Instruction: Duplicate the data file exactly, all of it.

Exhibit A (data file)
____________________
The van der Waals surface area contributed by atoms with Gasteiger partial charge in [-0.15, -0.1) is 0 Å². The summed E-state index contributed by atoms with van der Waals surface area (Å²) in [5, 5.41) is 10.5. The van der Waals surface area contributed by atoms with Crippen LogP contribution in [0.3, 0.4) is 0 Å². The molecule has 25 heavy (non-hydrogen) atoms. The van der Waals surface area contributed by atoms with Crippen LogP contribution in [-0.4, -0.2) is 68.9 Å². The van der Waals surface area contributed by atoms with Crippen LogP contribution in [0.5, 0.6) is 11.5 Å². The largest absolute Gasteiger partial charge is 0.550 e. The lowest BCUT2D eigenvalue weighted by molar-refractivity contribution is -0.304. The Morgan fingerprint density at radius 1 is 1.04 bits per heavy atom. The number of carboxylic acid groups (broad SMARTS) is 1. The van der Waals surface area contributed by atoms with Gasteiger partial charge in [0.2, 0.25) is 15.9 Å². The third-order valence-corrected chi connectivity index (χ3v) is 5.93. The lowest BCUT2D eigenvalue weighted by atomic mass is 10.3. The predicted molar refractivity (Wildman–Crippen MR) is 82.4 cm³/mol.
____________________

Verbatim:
The van der Waals surface area contributed by atoms with Gasteiger partial charge in [-0.15, -0.1) is 0 Å². The summed E-state index contributed by atoms with van der Waals surface area (Å²) in [5, 5.41) is 10.5. The van der Waals surface area contributed by atoms with Crippen LogP contribution in [0.3, 0.4) is 0 Å². The molecule has 25 heavy (non-hydrogen) atoms. The van der Waals surface area contributed by atoms with Crippen LogP contribution in [-0.4, -0.2) is 68.9 Å². The van der Waals surface area contributed by atoms with Crippen LogP contribution in [0.5, 0.6) is 11.5 Å². The largest absolute Gasteiger partial charge is 0.550 e. The lowest BCUT2D eigenvalue weighted by molar-refractivity contribution is -0.304. The Morgan fingerprint density at radius 1 is 1.04 bits per heavy atom. The number of carboxylic acid groups (broad SMARTS) is 1. The van der Waals surface area contributed by atoms with Gasteiger partial charge in [0.2, 0.25) is 15.9 Å². The third-order valence-corrected chi connectivity index (χ3v) is 5.93. The lowest BCUT2D eigenvalue weighted by atomic mass is 10.3. The predicted molar refractivity (Wildman–Crippen MR) is 82.4 cm³/mol.